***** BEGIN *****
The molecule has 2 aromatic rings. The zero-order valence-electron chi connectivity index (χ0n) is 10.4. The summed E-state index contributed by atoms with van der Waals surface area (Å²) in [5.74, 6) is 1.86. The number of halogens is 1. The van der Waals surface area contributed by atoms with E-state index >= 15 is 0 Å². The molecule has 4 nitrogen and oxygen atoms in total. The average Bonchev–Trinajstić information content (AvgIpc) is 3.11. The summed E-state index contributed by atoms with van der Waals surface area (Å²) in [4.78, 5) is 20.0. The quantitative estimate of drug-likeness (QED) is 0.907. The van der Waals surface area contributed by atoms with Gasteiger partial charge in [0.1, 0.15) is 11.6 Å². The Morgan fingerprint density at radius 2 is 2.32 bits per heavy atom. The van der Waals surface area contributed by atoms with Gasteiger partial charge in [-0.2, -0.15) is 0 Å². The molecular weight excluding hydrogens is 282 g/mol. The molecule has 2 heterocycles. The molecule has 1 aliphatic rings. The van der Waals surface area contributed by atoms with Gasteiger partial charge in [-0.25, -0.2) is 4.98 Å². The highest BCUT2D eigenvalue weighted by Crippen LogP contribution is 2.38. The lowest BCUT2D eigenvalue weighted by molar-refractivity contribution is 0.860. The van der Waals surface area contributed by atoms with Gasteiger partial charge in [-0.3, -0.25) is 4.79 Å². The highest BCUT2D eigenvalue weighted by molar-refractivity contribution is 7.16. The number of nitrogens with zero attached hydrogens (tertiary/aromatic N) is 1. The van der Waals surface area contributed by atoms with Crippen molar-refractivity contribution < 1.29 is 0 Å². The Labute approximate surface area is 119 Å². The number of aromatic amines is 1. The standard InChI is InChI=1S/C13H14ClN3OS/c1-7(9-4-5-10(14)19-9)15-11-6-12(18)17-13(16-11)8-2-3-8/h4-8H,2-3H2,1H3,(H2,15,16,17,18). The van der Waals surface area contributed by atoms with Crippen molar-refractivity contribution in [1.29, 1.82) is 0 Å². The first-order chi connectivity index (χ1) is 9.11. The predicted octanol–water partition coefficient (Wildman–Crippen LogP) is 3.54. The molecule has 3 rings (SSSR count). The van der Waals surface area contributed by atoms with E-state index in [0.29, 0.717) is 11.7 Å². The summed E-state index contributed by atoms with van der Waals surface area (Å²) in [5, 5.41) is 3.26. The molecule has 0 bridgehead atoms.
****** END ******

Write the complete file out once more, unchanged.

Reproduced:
The molecule has 2 aromatic rings. The zero-order valence-electron chi connectivity index (χ0n) is 10.4. The summed E-state index contributed by atoms with van der Waals surface area (Å²) in [5.74, 6) is 1.86. The number of halogens is 1. The van der Waals surface area contributed by atoms with E-state index >= 15 is 0 Å². The molecule has 4 nitrogen and oxygen atoms in total. The average Bonchev–Trinajstić information content (AvgIpc) is 3.11. The summed E-state index contributed by atoms with van der Waals surface area (Å²) in [4.78, 5) is 20.0. The quantitative estimate of drug-likeness (QED) is 0.907. The van der Waals surface area contributed by atoms with Gasteiger partial charge in [0.1, 0.15) is 11.6 Å². The Morgan fingerprint density at radius 2 is 2.32 bits per heavy atom. The van der Waals surface area contributed by atoms with Gasteiger partial charge in [-0.2, -0.15) is 0 Å². The molecular weight excluding hydrogens is 282 g/mol. The molecule has 2 heterocycles. The molecule has 1 aliphatic rings. The van der Waals surface area contributed by atoms with Gasteiger partial charge in [-0.25, -0.2) is 4.98 Å². The highest BCUT2D eigenvalue weighted by Crippen LogP contribution is 2.38. The lowest BCUT2D eigenvalue weighted by molar-refractivity contribution is 0.860. The van der Waals surface area contributed by atoms with Gasteiger partial charge in [-0.3, -0.25) is 4.79 Å². The highest BCUT2D eigenvalue weighted by molar-refractivity contribution is 7.16. The number of nitrogens with zero attached hydrogens (tertiary/aromatic N) is 1. The van der Waals surface area contributed by atoms with Crippen molar-refractivity contribution < 1.29 is 0 Å². The Labute approximate surface area is 119 Å². The number of aromatic amines is 1. The standard InChI is InChI=1S/C13H14ClN3OS/c1-7(9-4-5-10(14)19-9)15-11-6-12(18)17-13(16-11)8-2-3-8/h4-8H,2-3H2,1H3,(H2,15,16,17,18). The van der Waals surface area contributed by atoms with Crippen molar-refractivity contribution in [1.29, 1.82) is 0 Å². The first-order chi connectivity index (χ1) is 9.11. The predicted octanol–water partition coefficient (Wildman–Crippen LogP) is 3.54. The molecule has 3 rings (SSSR count). The van der Waals surface area contributed by atoms with E-state index in [0.29, 0.717) is 11.7 Å². The summed E-state index contributed by atoms with van der Waals surface area (Å²) in [5, 5.41) is 3.26. The molecule has 0 bridgehead atoms.